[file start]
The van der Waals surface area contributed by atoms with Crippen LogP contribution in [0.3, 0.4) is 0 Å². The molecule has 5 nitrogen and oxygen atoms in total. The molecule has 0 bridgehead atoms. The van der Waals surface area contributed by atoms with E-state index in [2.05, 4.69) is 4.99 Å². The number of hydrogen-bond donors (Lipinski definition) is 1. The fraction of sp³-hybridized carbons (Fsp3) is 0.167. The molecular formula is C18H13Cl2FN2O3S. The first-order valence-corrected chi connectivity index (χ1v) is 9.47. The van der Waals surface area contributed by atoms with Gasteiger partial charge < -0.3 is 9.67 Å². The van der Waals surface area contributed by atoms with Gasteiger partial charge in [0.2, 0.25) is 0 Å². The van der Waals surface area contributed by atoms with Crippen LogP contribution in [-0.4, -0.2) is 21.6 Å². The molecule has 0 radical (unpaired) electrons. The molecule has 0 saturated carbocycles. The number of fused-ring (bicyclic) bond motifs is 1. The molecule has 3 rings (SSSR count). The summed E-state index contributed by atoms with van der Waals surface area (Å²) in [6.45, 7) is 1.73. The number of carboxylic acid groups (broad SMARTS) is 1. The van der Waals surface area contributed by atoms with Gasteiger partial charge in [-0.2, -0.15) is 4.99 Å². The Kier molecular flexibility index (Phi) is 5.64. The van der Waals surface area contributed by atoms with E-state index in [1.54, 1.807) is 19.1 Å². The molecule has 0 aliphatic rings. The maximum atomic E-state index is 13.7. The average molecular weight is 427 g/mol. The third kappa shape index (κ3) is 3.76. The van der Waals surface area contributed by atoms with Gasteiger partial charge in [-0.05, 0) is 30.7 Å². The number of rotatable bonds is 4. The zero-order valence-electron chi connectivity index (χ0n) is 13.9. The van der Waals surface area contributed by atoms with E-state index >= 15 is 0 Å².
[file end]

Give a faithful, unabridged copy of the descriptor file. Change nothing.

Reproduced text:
The van der Waals surface area contributed by atoms with Crippen LogP contribution in [0.3, 0.4) is 0 Å². The molecule has 5 nitrogen and oxygen atoms in total. The molecule has 0 bridgehead atoms. The van der Waals surface area contributed by atoms with E-state index in [2.05, 4.69) is 4.99 Å². The number of hydrogen-bond donors (Lipinski definition) is 1. The fraction of sp³-hybridized carbons (Fsp3) is 0.167. The molecular formula is C18H13Cl2FN2O3S. The first-order valence-corrected chi connectivity index (χ1v) is 9.47. The van der Waals surface area contributed by atoms with Gasteiger partial charge < -0.3 is 9.67 Å². The van der Waals surface area contributed by atoms with Gasteiger partial charge in [0.2, 0.25) is 0 Å². The van der Waals surface area contributed by atoms with Crippen LogP contribution in [-0.4, -0.2) is 21.6 Å². The molecule has 0 radical (unpaired) electrons. The molecule has 0 saturated carbocycles. The number of fused-ring (bicyclic) bond motifs is 1. The molecule has 3 rings (SSSR count). The summed E-state index contributed by atoms with van der Waals surface area (Å²) in [6.45, 7) is 1.73. The number of carboxylic acid groups (broad SMARTS) is 1. The van der Waals surface area contributed by atoms with Gasteiger partial charge in [-0.2, -0.15) is 4.99 Å². The Kier molecular flexibility index (Phi) is 5.64. The van der Waals surface area contributed by atoms with E-state index in [1.54, 1.807) is 19.1 Å². The molecule has 0 aliphatic rings. The maximum atomic E-state index is 13.7. The average molecular weight is 427 g/mol. The third kappa shape index (κ3) is 3.76. The van der Waals surface area contributed by atoms with Gasteiger partial charge in [-0.05, 0) is 30.7 Å². The number of rotatable bonds is 4. The zero-order valence-electron chi connectivity index (χ0n) is 13.9. The van der Waals surface area contributed by atoms with E-state index >= 15 is 0 Å².